Policy Diffusion and the Pro-innovation Bias

Andrew Karch, Sean C. Nicholson-Crotty, Neal D. Woods, Ann O.M. Bowman

Research output: Contribution to journalArticle

16 Citations (Scopus)

Abstract

Existing research on policy diffusion focuses almost exclusively on “successes” where many jurisdictions adopted the policy or policies under examination. Some have speculated that this “pro-innovation bias” compromises scholars’ ability to draw valid inferences about the factors that influence the diffusion process. We argue that the study of interstate compacts in the United States provides an analytic opportunity to assess whether these concerns are warranted because it allows us to examine an entire universe of cases with unusually wide variability in their adoption patterns. Based on a pooled event history analysis of the interstate compacts that are open to all fifty states, we conclude that the tendency to limit diffusion research to widely adopted policies affects the results of previous studies. Specifically, it appears to lead scholars to systematically overestimate the impact of geographic diffusion pressures and policy attributes, and to underestimate the importance of professional associations and the opportunity to learn from previous adoptions. In sum, the longstanding concerns about a pro-innovation bias in diffusion research seem to be warranted.

Original languageEnglish (US)
Pages (from-to)83-95
Number of pages13
JournalPolitical Research Quarterly
Volume69
Issue number1
DOIs
StatePublished - Mar 1 2016

Fingerprint

diffusion research
innovation
trend
professional association
compromise
jurisdiction
examination
event
ability

Keywords

  • complexity
  • interstate compacts
  • policy diffusion
  • professional associations
  • selection bias
  • state politics

Cite this

Karch, A., Nicholson-Crotty, S. C., Woods, N. D., & Bowman, A. O. M. (2016). Policy Diffusion and the Pro-innovation Bias. Political Research Quarterly, 69(1), 83-95. https://doi.org/10.1177/1065912915622289

Policy Diffusion and the Pro-innovation Bias. / Karch, Andrew; Nicholson-Crotty, Sean C.; Woods, Neal D.; Bowman, Ann O.M.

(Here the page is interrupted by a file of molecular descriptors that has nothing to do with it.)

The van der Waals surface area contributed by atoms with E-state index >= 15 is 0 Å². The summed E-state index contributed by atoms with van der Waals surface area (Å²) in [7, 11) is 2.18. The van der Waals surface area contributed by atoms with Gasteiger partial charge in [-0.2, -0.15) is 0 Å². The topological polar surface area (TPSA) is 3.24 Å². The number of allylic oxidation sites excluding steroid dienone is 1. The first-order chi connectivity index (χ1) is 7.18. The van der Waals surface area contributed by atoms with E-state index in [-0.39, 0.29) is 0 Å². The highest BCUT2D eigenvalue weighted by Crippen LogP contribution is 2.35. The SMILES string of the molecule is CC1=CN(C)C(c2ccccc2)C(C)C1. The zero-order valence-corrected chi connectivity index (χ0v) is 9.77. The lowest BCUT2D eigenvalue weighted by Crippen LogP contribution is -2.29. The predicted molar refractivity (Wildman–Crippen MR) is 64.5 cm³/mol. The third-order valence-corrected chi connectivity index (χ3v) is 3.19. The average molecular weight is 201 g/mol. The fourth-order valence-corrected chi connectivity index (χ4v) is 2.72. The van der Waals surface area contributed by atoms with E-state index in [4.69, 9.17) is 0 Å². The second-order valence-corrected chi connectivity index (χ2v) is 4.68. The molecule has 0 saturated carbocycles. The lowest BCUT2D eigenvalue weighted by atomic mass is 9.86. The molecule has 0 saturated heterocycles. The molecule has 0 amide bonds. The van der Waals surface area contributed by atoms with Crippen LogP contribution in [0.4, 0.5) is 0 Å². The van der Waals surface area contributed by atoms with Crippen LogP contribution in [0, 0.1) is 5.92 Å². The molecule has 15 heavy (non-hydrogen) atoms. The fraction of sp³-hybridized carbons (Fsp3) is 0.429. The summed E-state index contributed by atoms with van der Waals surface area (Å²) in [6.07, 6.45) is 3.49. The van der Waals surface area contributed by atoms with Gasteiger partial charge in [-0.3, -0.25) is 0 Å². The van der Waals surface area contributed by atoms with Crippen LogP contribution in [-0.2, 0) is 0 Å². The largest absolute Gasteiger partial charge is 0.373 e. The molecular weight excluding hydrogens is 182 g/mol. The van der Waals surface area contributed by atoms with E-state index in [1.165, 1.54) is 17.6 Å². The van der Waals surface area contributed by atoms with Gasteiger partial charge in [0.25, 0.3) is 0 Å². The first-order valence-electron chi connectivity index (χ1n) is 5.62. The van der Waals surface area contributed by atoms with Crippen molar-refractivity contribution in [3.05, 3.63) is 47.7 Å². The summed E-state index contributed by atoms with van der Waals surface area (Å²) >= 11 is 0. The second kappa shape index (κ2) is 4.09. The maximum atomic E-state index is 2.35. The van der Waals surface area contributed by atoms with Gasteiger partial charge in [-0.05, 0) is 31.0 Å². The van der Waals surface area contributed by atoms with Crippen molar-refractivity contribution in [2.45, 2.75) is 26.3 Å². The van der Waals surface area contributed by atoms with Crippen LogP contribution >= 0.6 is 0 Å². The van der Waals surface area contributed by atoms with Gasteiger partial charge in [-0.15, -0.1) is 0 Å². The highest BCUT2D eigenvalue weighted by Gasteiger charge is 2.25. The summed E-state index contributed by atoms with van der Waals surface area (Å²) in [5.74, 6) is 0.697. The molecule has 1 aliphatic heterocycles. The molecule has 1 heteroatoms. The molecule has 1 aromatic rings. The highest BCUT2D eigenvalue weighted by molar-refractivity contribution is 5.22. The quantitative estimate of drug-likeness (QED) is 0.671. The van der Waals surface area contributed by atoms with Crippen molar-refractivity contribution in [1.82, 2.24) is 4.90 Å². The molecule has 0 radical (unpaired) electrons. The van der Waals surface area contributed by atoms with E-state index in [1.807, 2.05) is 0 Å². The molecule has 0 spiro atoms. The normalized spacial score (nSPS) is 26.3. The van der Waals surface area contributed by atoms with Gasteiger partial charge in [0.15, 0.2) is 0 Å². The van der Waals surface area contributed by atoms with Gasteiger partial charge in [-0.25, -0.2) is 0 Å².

In: Political Research Quarterly, Vol. 69, No. 1, 01.03.2016, p. 83-95.

Research output: Contribution to journalArticle

Karch, A, Nicholson-Crotty, SC, Woods, ND & Bowman, AOM 2016, 'Policy Diffusion and the Pro-innovation Bias', Political Research Quarterly, vol. 69, no. 1, pp. 83-95. https://doi.org/10.1177/1065912915622289
Karch, Andrew ; Nicholson-Crotty, Sean C. ; Woods, Neal D. ; Bowman, Ann O.M. / Policy Diffusion and the Pro-innovation Bias. In: Political Research Quarterly. 2016 ; Vol. 69, No. 1. pp. 83-95.
@article{eaae8d5e3deb493883276c7062b00c3a,
title = "Policy Diffusion and the Pro-innovation Bias",
abstract = "Existing research on policy diffusion focuses almost exclusively on “successes” where many jurisdictions adopted the policy or policies under examination. Some have speculated that this “pro-innovation bias” compromises scholars’ ability to draw valid inferences about the factors that influence the diffusion process. We argue that the study of interstate compacts in the United States provides an analytic opportunity to assess whether these concerns are warranted because it allows us to examine an entire universe of cases with unusually wide variability in their adoption patterns. Based on a pooled event history analysis of the interstate compacts that are open to all fifty states, we conclude that the tendency to limit diffusion research to widely adopted policies affects the results of previous studies. Specifically, it appears to lead scholars to systematically overestimate the impact of geographic diffusion pressures and policy attributes, and to underestimate the importance of professional associations and the opportunity to learn from previous adoptions. In sum, the longstanding concerns about a pro-innovation bias in diffusion research seem to be warranted.",